clubhouse, east hampton, indoor, tennis, cornhole, bar, happy hour, bowling, mini golf

Story - News

Jul 14, 2010 10:39 AMPublication: The Southampton Press

Condos in exchange for Canoe Place Inn restoration plan receives mixed reviews

Jul 14, 2010 10:39 AM

HAMPTON BAYS—Residents grilled Southampton Town officials over the last two weeks about a pending deal that would allow developers to build dozens of luxury condominiums along the east side of Shinnecock Canal in exchange for preserving the venerable Canoe Place Inn building—a proposal that raised concerns but few outright rejections from hamlet residents.

About two dozen people gathered at the Hampton Bays Public Library on Ponquogue Avenue for a Hampton Bays Citizens Advisory Committee meeting last Wednesday, July 7, where Town Supervisor Anna Throne-Holst and Planning and Development Administrator Jefferson Murphree unveiled early sketches of the proposed condos and outlined the tentative deal. They said the owners of the Canoe Place Inn property, cousins Gregg and Mitchell Rechler, will revise their bid to raze the 88-year-old Canoe Place Inn building if Southampton Town considers a separate application from them to construct 43 condominiums almost directly across the Shinnecock Canal, at the site of Tide Runners restaurant.

The Rechlers, who head the firm R Squared LLC in Melville, own both sites. They requested a zoning change within the last few years that would allow them to knock down the Canoe Place Inn building, where the nightclub Coliseum now operates, and put up a $100 million resort complex in its place. That proposal drew flak from some Hampton Bays residents who said the structure is rich in history even though it lacks landmark status.

Ms. Throne-Holst told residents that the pending counter-proposal from the Rechlers came after a long negotiation process that she called a “labor of love” on her part. The Rechlers declined to comment on the matter, citing ongoing litigation—their company filed a notice of claim against the town in September 2009 over a building moratorium in Hampton Bays that began in 2008 and expired this March.

The developers would need a zoning change, most likely in the form of a planned development district, or PDD, in order to build 43 condominiums, each 2,400 square feet, on the 4.5-acre North Road property where Tide Runners and 1 North Steakhouse now stand, officials said.

If approved by the Town Board, a PDD will allow the builders to skirt zoning rules in exchange for public benefits. As part of the PDD, the public would have access to a boardwalk along the canal, Ms. Throne-Holst said. That walkway and the preservation of the Canoe Place Inn are the only public benefits that had been discussed up to this point, she said.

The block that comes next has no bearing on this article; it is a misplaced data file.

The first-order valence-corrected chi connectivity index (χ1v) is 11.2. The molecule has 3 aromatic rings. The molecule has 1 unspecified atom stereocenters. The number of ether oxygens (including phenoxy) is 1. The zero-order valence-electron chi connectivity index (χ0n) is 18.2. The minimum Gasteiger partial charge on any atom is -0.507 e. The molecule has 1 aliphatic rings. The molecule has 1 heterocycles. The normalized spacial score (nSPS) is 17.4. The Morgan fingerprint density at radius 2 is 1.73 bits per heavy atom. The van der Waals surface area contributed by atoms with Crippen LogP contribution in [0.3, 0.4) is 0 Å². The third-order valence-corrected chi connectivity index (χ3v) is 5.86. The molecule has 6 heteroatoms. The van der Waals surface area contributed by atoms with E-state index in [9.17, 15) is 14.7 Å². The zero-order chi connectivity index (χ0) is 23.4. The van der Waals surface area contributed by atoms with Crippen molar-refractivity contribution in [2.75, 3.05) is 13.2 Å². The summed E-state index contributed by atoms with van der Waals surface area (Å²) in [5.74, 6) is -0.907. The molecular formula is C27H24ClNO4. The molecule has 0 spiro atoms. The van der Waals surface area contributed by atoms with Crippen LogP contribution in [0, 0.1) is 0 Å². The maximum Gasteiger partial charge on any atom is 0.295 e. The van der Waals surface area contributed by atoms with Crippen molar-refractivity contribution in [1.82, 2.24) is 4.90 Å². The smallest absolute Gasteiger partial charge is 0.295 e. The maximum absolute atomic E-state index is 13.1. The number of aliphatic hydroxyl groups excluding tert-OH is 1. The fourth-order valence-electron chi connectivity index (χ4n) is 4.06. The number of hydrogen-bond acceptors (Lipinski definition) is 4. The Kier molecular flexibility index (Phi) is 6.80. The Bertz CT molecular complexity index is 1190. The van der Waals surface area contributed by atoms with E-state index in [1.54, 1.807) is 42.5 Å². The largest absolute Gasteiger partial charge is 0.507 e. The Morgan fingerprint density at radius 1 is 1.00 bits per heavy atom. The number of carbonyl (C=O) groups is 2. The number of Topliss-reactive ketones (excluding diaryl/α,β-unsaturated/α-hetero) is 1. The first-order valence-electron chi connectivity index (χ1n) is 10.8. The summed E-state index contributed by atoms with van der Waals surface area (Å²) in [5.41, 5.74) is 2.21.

The Rechlers would also seek to construct a wastewater treatment system on a wooded 2.6-acre lot, which they also own, across North Road from the proposed condos. Most of the trees on the parcel would remain undisturbed, officials said.

The luxury condos could sell for almost $1 million each, according to Jim Morgo, a former Suffolk County deputy chief executive who represented the Rechlers at last week’s meeting. The deal would make it financially worthwhile for the Rechlers to keep the existing Canoe Place Inn building and renovate it into a banquet hall and restaurant for weddings and other gatherings—a use that would be less lucrative than the original resort proposal, officials said. As per the plan, the exterior of the building would be restored and preserved.

The site of the proposed condos is currently zoned “resort waterfront business,” according to Mr. Murphree, meaning that the Rechlers are allowed to build marinas, motels and restaurants totaling up to 68,208 square feet of gross floor area. The wooded lot across North Road, where the wastewater treatment system would go, has the same zoning and allows for 48,000 square feet of development.

At 2,400 square feet per condo, the Rechlers will get a total of 103,200 square feet of gross floor area at the easternmost site—if the deal goes through. Condos also do not fall within the as-of-right uses for the property, meaning the Town Board will need to pave the way with a PDD.

Mr. Morgo told residents that Ms. Throne-Holst brought the Rechlers “kicking and screaming” to the negotiating table.

“The Rechlers, I tell you, don’t have an appetite to create something that looks just like the Canoe Place Inn on the outside,” he said. “They didn’t want it.”

The proposal drew a slew of questions from residents at the meeting, and reactions ranging from lukewarm to chilly as community members were forced to weigh the historical value of the building with the prospect of added density in their hamlet—already the most populous one in Southampton Town.

Ms. Throne-Holst insisted at the start of last week’s meeting that she was not out to “sell” the deal or even express an opinion, but simply to get a sense of where the community stood. She said community input will guide the rest of the process.

The supervisor did, however, stress that the deal would satisfy a need for a large event hall on the South Fork, and said that she usually has to travel to the North Fork for fire department dinners and other events.

1  |  2  >>